“It’s not going to make an organisation carbon neutral in one go, but it’s more than just ‘we’ve planted a tree in the car park’.”

Businesses can choose to invest the gains in a project category that resonates most with their organisation, from clean water provision to reforestation projects and clean energy solutions like solar or wind power, or emerging green technologies.

“Through our partnership with Gold Standard and other resources, we also provide links to information on calculating and reducing their own carbon footprint, to help customers along this journey,” says Lawson. He believes it will be particularly useful for smaller businesses facing no less pressure to comply than their large-scale corporate counterparts, but without the resources to figure things through.
“While the rules coming down from government are currently looking at large companies, they will eventually filter down from scope one to scope two and three emissions, because bigger companies need to measure scope three emissions from their supply chains. A small company could be making a part for something produced by one of these big companies, and they may already be asking what they’re doing about reducing their own carbon footprint.”

What, exactly, do businesses waking up to the net-zero drive, need to get ready for?

Leugers explains: “The North Star for net zero is the Paris Climate Change Agreement, which aims to balance carbon emissions with carbon sinks by the middle of the century. Following that global aim, there are an increasing number of initiatives and regulatory frameworks that are relevant for business. One is the Task Force on Climate-Related Financial Disclosures (TCFD), introduced several years ago to improve reporting of climate-related financial risk. Their recommendations are largely voluntary, but moving towards regulation; the UK, for example, has already announced it’ll be the first G20 country to make TCFD-aligned requirements mandatory for Britain’s largest organisations.

“The first step is knowing the impact of business on climate change, and, the other way around, the impact of climate change on business, and publicly disclosing that.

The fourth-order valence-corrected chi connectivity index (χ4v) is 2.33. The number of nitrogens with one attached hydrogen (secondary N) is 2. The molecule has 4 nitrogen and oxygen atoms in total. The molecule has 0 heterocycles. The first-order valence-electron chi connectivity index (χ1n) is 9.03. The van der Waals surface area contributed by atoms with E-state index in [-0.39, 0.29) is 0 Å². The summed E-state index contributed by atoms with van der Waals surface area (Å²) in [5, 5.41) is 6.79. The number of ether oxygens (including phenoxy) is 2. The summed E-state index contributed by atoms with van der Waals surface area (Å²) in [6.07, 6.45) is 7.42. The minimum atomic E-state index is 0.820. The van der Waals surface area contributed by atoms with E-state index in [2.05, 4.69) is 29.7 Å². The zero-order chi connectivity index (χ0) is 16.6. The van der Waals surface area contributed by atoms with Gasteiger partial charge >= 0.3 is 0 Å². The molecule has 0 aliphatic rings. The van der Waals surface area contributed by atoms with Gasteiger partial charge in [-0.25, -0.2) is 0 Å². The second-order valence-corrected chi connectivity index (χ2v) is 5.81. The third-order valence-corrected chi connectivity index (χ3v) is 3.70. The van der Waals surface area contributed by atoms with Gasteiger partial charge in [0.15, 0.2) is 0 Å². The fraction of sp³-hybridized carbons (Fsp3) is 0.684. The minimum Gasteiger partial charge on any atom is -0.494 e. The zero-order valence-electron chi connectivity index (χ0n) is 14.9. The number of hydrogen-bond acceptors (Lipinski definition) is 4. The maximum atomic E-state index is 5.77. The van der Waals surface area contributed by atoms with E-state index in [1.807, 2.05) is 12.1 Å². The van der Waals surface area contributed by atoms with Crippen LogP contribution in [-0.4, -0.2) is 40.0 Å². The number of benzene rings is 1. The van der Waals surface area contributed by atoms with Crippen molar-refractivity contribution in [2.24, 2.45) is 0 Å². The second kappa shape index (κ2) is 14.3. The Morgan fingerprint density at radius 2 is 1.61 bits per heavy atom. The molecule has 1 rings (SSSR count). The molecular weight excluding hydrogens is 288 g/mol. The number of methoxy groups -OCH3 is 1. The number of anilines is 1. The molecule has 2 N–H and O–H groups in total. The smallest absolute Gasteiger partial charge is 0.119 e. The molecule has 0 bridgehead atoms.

“But, beyond just calculating and disclosing, the next step is actually doing something, driving change. Again, there are voluntary initiatives and increasing compliance regulations for businesses.

“For example, the Science-Based Targets initiative, which helps companies set their decarbonisation pathway in line with the net zero Paris ambition. We’ve seen more than 2,000 companies setting such targets, and they’ve recently launched guidance for the financial sector, which is what a lot of people had been waiting for.”

Leugers adds: “We’re also seeing regulation around carbon pricing, where polluters have to pay for their carbon emissions, hitting their bottom lines. The financial sector, in particular, has an opportunity to get ahead of that legislation, build it in, future-proof businesses and help customers do the same.” Lawson stresses that SMEs are not exempt from these goals.

“Our traditional customers are more SMEs and smaller corporates, and these guys might be thinking that it’s not something they need to worry about yet. But soon net zero targets will involve everybody,” he says. “The largest bulk of businesses in the UK, is SMEs – they’re going to need to do their part. Sooner or later, regulations are coming, but it’s way better to get ahead of the game, start managing that risk early and have a plan in place.”

Lawson adds that the financial services industry needs to take its responsibility, as well as its power to act, seriously.

“It’s ubiquitous, we’re transacting with every part of the economy, and often the size of the transactions going through is substantial, too,” he says. “The payments industry, and the finance industry in general, can help make this easier for businesses to take those first steps.”

Leugers adds: “The financial services sector enables the future we’re going to build, whether we’re locking in fossil fuels, unlocking clean energy that helps countries be energy independent, or providing cleaner air and water for their citizens. Embedding climate risk and impact into its decision-making, products and services, is where it really has an opportunity for driving change.”

“The direction is fairly clear,” concludes Lawson, “and now it’s about who’s going to be getting there first, and who’s going to be left behind.”


This article was published in The Paytech Magazine #23, Page 14-15